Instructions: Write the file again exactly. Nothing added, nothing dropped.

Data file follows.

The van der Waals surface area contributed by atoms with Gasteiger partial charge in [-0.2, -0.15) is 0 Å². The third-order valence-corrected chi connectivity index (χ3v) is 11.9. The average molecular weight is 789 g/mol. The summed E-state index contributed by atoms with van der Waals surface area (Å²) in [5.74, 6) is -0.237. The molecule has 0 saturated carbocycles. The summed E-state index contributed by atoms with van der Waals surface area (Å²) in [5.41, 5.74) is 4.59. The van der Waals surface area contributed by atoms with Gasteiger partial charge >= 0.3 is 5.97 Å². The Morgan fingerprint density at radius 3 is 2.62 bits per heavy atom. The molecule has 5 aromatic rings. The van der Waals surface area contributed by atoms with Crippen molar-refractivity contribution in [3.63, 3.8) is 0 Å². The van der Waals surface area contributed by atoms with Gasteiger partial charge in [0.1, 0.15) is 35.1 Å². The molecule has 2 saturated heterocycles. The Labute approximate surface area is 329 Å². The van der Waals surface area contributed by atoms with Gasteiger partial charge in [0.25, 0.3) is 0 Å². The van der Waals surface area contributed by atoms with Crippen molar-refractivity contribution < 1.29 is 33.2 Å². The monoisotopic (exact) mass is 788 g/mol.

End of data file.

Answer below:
The van der Waals surface area contributed by atoms with Gasteiger partial charge in [-0.2, -0.15) is 0 Å². The third-order valence-corrected chi connectivity index (χ3v) is 11.9. The average molecular weight is 789 g/mol. The summed E-state index contributed by atoms with van der Waals surface area (Å²) in [5.74, 6) is -0.237. The molecule has 0 saturated carbocycles. The summed E-state index contributed by atoms with van der Waals surface area (Å²) in [5.41, 5.74) is 4.59. The van der Waals surface area contributed by atoms with Gasteiger partial charge >= 0.3 is 5.97 Å². The Morgan fingerprint density at radius 3 is 2.62 bits per heavy atom. The molecule has 5 aromatic rings. The van der Waals surface area contributed by atoms with Crippen molar-refractivity contribution in [3.63, 3.8) is 0 Å². The van der Waals surface area contributed by atoms with Gasteiger partial charge in [0.1, 0.15) is 35.1 Å². The molecule has 2 saturated heterocycles. The Labute approximate surface area is 329 Å². The van der Waals surface area contributed by atoms with Gasteiger partial charge in [0.25, 0.3) is 0 Å². The van der Waals surface area contributed by atoms with Crippen molar-refractivity contribution < 1.29 is 33.2 Å². The monoisotopic (exact) mass is 788 g/mol.